[mythtv-users] Bad mysql performance -- huge oldrecorded -- joins without index

Håkon Alstadheim hakon at alstadheim.priv.no
Thu Jun 9 22:03:41 UTC 2016

Den 09. juni 2016 17:47, skrev Michael T. Dean:
> On 06/09/2016 10:16 AM, stinga wrote:
>> On 08/06/16 14:10, Simon Hobson wrote:
>>>> Mysqltuner complains about "Joins performed without indexes", but I do
>>>> not know enough mysql to start looking into that. Any hints ?
>>> Well that's a code thing - so without altering the code there's
>>> nothing you can do to optimise that aspect.
>>> But there is great scope for just tweaking the memory footprint for
>>> MySQL. Up to some point, basically the more RAM you allow it to use,
>>> the better it will perform - the defaults are "fairly conservative".
>>> Overall your values look reasonable - I assume you've already been
>>> tweaking them. But this one does stand out : "Query cache is
>>> disabled" - I assume that's not normal.
>> You can add an index if you want,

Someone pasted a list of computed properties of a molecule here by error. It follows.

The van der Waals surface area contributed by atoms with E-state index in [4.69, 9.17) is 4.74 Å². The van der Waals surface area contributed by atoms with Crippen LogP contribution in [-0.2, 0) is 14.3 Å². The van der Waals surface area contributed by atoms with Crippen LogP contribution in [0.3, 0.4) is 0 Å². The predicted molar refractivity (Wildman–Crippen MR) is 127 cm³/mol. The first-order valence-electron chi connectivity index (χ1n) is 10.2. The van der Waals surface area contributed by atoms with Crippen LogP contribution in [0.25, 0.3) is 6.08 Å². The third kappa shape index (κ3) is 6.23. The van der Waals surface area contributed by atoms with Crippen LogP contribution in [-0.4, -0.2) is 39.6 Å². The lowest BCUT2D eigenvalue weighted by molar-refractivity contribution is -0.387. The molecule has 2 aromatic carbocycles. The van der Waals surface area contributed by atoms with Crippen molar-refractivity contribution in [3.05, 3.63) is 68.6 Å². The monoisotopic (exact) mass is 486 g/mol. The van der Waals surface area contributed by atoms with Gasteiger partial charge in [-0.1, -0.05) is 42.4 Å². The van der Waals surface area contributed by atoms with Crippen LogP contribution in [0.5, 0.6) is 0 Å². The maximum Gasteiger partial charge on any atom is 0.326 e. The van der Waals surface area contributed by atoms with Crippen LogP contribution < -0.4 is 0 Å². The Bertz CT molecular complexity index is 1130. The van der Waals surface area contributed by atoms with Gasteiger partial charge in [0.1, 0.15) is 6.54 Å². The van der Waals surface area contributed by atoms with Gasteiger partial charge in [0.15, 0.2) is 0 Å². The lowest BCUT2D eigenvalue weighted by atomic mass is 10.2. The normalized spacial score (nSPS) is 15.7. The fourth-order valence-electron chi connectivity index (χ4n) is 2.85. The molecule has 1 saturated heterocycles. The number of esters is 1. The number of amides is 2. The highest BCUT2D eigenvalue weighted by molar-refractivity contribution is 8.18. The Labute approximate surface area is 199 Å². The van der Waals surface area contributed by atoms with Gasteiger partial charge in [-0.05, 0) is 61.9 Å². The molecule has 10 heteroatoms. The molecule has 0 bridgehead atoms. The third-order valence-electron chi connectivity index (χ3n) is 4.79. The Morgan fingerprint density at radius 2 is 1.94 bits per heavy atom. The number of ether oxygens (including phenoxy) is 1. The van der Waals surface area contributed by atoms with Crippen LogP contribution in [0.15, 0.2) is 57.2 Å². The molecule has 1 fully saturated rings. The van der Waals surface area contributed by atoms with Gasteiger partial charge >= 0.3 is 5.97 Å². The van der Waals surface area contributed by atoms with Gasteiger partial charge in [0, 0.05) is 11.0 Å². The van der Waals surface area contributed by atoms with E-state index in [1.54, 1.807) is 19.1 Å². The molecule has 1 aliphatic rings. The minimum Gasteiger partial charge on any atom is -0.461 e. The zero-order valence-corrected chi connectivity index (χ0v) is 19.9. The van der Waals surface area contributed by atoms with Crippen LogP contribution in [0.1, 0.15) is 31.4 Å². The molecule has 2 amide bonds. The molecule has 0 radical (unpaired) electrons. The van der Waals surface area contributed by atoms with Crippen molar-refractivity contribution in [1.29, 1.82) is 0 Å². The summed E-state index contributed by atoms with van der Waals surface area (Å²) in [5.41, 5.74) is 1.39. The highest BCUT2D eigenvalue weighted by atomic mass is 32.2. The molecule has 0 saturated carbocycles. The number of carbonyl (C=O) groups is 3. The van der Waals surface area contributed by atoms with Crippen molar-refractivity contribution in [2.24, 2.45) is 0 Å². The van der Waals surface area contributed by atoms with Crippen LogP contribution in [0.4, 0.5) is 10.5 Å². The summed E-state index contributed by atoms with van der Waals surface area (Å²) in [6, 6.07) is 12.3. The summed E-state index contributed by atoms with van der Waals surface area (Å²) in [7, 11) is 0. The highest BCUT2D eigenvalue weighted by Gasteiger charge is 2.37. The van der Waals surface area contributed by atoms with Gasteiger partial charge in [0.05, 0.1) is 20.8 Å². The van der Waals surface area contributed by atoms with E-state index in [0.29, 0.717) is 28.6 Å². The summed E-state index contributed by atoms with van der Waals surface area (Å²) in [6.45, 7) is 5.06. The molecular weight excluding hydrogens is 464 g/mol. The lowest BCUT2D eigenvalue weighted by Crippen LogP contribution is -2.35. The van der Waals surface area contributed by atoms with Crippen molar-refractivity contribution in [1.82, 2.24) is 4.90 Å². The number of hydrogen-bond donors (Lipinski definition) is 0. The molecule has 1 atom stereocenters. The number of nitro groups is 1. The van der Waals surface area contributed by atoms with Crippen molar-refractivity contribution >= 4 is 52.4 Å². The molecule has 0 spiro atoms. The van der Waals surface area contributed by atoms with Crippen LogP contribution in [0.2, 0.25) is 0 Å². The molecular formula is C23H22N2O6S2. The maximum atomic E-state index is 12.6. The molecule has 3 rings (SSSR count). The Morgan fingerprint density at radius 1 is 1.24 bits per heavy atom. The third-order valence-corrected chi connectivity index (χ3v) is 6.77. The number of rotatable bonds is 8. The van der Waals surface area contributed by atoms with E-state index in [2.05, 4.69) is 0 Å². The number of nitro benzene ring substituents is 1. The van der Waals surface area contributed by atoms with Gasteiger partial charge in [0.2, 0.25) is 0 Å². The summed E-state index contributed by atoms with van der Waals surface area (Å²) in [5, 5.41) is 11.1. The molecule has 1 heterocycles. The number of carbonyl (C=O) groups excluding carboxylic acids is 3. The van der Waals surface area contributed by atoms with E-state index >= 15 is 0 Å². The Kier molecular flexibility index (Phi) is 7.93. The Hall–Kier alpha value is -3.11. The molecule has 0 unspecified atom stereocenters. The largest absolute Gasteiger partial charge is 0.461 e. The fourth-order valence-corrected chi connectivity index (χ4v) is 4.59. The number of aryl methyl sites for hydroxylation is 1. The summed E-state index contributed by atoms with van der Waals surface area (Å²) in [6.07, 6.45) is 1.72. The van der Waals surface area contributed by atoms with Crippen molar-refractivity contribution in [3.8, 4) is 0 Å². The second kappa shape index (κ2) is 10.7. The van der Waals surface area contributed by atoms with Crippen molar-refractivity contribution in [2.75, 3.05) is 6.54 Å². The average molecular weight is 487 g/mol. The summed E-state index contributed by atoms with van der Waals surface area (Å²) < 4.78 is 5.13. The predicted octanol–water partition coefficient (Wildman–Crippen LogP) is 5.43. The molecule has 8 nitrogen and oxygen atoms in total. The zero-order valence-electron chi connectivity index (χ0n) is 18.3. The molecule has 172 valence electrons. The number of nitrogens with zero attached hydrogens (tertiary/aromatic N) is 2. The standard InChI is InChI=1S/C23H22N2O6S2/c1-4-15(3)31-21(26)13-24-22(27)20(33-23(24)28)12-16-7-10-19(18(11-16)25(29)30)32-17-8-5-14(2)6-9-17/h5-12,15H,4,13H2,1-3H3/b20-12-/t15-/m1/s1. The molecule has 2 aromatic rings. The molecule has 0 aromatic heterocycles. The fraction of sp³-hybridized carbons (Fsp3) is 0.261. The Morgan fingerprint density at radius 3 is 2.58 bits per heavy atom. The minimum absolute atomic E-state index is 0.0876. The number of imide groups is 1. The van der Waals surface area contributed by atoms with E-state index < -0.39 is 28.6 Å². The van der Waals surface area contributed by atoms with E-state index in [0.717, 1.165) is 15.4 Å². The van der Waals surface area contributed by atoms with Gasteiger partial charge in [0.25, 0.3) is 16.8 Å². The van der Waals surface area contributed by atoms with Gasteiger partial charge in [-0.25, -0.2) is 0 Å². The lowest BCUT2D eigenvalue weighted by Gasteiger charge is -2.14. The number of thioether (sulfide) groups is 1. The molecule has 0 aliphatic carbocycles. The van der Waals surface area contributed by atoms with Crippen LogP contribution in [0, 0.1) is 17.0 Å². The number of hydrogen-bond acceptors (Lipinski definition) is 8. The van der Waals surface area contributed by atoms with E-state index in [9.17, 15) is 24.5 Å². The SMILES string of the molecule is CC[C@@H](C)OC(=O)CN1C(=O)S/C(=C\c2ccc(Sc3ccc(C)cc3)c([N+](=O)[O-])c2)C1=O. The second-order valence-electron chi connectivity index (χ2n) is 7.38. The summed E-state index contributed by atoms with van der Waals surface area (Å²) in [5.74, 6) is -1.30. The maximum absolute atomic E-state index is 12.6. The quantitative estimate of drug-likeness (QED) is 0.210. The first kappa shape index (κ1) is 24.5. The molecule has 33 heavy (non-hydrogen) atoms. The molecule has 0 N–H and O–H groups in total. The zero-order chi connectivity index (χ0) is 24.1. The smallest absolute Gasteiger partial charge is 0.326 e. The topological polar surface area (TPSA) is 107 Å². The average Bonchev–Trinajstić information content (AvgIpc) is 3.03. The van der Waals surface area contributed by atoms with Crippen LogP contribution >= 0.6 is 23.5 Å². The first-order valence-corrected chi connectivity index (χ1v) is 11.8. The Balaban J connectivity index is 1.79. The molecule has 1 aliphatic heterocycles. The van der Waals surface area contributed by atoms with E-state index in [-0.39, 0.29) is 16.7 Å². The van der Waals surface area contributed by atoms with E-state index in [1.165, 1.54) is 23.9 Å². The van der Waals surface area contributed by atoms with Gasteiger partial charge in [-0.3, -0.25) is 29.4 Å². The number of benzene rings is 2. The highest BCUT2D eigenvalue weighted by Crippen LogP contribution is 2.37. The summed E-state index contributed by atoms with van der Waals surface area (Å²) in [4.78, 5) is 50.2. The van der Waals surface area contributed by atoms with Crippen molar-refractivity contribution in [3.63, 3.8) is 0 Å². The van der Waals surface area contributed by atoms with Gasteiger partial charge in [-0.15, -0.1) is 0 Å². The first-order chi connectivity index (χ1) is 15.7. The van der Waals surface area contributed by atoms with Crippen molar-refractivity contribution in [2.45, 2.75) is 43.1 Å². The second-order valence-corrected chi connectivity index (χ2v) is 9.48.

> though messing with the database schema may prevent future database
> upgrades from occurring properly, so is strongly discouraged--if you
> want to change the schema, submit a ticket/patch, or at least start a
> discussion to get it into "upstream" code so you're not running a
> broken fork
>> no code changes required.
> but in this case, code changes are actually required to add the index
> as I'm pretty sure the "join performed without indexes" is referencing
> a join on a temporary table that's created by the code each time it's
> needed and then dropped after it's used.  I'm pretty sure that
> creating the index on the temp table that's created/used/dropped each
> time the scheduler runs (so creating the index for each scheduler run)
> would take at least as much time as just doing the join with the
> unindexed temp table.
> I think the general "best practice" (meaning guideline before
> profiling--which should always be performed before any efforts at
> optimization) says not to create an index on a temp table if you won't
> use the temp table and index at least twice.  While I haven't looked
> at the code in quite a while to be sure, I don't think we'd use the
> table/index twice.
Good to know, means no need to focus on this warning when trying to
improve performance :-)

More information about the mythtv-users mailing list